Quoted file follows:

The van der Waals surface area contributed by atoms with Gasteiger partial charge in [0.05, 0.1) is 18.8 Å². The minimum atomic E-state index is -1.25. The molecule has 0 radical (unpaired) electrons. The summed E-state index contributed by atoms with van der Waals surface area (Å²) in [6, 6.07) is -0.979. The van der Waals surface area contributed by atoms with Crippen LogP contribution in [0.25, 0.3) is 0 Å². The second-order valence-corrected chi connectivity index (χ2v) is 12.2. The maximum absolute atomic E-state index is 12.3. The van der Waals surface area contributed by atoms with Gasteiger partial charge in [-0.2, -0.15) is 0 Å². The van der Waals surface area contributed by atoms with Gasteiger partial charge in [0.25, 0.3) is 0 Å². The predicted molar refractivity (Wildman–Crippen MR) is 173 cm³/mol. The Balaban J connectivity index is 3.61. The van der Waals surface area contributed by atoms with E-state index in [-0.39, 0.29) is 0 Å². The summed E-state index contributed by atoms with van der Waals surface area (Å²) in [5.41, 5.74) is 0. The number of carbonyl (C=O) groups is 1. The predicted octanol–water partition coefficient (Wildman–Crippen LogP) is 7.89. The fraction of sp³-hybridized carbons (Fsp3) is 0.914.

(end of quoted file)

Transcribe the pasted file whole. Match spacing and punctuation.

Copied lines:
The van der Waals surface area contributed by atoms with Gasteiger partial charge in [0.05, 0.1) is 18.8 Å². The minimum atomic E-state index is -1.25. The molecule has 0 radical (unpaired) electrons. The summed E-state index contributed by atoms with van der Waals surface area (Å²) in [6, 6.07) is -0.979. The van der Waals surface area contributed by atoms with Crippen LogP contribution in [0.25, 0.3) is 0 Å². The second-order valence-corrected chi connectivity index (χ2v) is 12.2. The maximum absolute atomic E-state index is 12.3. The van der Waals surface area contributed by atoms with Gasteiger partial charge in [-0.2, -0.15) is 0 Å². The van der Waals surface area contributed by atoms with Gasteiger partial charge in [0.25, 0.3) is 0 Å². The predicted molar refractivity (Wildman–Crippen MR) is 173 cm³/mol. The Balaban J connectivity index is 3.61. The van der Waals surface area contributed by atoms with E-state index in [-0.39, 0.29) is 0 Å². The summed E-state index contributed by atoms with van der Waals surface area (Å²) in [5.41, 5.74) is 0. The number of carbonyl (C=O) groups is 1. The predicted octanol–water partition coefficient (Wildman–Crippen LogP) is 7.89. The fraction of sp³-hybridized carbons (Fsp3) is 0.914.